Participants of the meeting have all been actively engaged in the Post-2015 process for over a period of 14 months.
“As grassroots youth and women’s right activists, we have a chance now to add our voice to the global call on the future we want”, says Zoneziwoh Mbondgulo, Executive Director, “we need to engage with our government officials and ensure they commit in prioritizing youth issues at the heart of the development goal, especially aspects that deal with the full realization of their sexual and reproductive health rights, dignity and integrity”.
The post2015 process entails a series of discussions and consultations to draft the next development agenda that will succeed the Millennium Development Goals established in the year 2000. This WFAC strongly believes, Zoneziwoh says; “is closely related to the attainment of Cameroon’s Vision2035 as realization of this vision greatly depends on the investment made now on youth with commitment in prioritizing youth issues in the post2015 development framework”.
We therefore urge the state of Cameroon not to make the mistake of leaving youth and women's health issues behind. Our rights matters and must not be ignore in the post2015 deliberations!

25.6.14

THE FIGHT FOR SELF-CONSTRUCTED IDENTITIES: SHOCKING SIMILARITIES BETWEEN THE LGBT RIGHTS MOVEMENTS AND THE DISABILITY RIGHTS MOVEMENT

So, this afternoon’s lecture was about LGBT rights. Apart from it being a very insightful discussion, the session sounded very much like a class on the disability rights movement. By this I mean that I discovered that there are shocking similarities between the LGBT rights movement and the disability rights movement.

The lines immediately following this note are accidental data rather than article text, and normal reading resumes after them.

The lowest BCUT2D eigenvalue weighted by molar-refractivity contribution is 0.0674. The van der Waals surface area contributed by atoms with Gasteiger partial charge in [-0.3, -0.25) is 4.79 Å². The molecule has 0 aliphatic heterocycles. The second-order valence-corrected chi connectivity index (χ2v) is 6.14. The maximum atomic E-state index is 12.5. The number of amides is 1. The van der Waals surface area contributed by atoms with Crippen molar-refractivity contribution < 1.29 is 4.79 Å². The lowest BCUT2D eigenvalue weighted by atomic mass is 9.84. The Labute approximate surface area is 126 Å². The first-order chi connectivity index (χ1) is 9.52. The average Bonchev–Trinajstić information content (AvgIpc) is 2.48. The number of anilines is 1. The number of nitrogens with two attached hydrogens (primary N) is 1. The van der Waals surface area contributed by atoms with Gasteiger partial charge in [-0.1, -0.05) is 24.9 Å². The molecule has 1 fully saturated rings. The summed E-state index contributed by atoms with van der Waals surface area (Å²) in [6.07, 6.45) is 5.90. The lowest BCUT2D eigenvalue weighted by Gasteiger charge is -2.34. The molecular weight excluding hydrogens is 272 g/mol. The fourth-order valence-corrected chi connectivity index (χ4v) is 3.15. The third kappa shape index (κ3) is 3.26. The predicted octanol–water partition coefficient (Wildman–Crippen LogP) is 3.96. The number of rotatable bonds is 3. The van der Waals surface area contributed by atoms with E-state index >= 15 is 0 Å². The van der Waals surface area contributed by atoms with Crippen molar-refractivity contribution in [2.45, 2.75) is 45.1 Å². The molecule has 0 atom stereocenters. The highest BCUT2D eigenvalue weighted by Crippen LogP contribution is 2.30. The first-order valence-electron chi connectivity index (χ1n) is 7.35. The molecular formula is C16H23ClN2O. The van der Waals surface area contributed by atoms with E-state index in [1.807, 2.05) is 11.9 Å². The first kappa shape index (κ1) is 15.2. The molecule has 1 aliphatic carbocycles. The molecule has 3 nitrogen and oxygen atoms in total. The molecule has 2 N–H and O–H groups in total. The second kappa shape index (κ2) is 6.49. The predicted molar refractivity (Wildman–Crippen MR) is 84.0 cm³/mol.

What are these similarities?
Well, to start with the two movements started as a breakaway from medical identities. Medical professionals labeled those with different sexual orientations to everybody else as homosexuals. Similarly, medical professional gave various medical labels to people with impairments. Both groups found themselves excluded from society because of these identities.
In response to this, both groups have stood up and started movements whose main purpose is to be included as full members of society – the LGBT rights movements and the disability rights movement. Both movements are self-representation bodies, that is, they are comprised of and driven by the very people whose interests are being promoted. Also, both movements are contesting strongly held social norms, promoting the accepting of difference and fighting for citizenship rights. It’s a fight for self-constructed identities and the legal recognition of these identities.
For some strange reasons, the two struggles have somewhat played out the same way. Both movements began as a breakaway from medical identities as I have already mentioned. Both movements have had clashes with police due to their identities as social deviates without a place in society.
Both movements took advantage of the opportunity that was created by the civil rights movement to have their voices heard. Both movements have used feminist arguments to promote their cause – they also sometimes disagree with feminist constructions of a human being. Both movements have been one of the central issues in major policy reforms, including gaining traction in presidential election campaigns. The issues of both movements have moved from personal/private issues to human rights issues.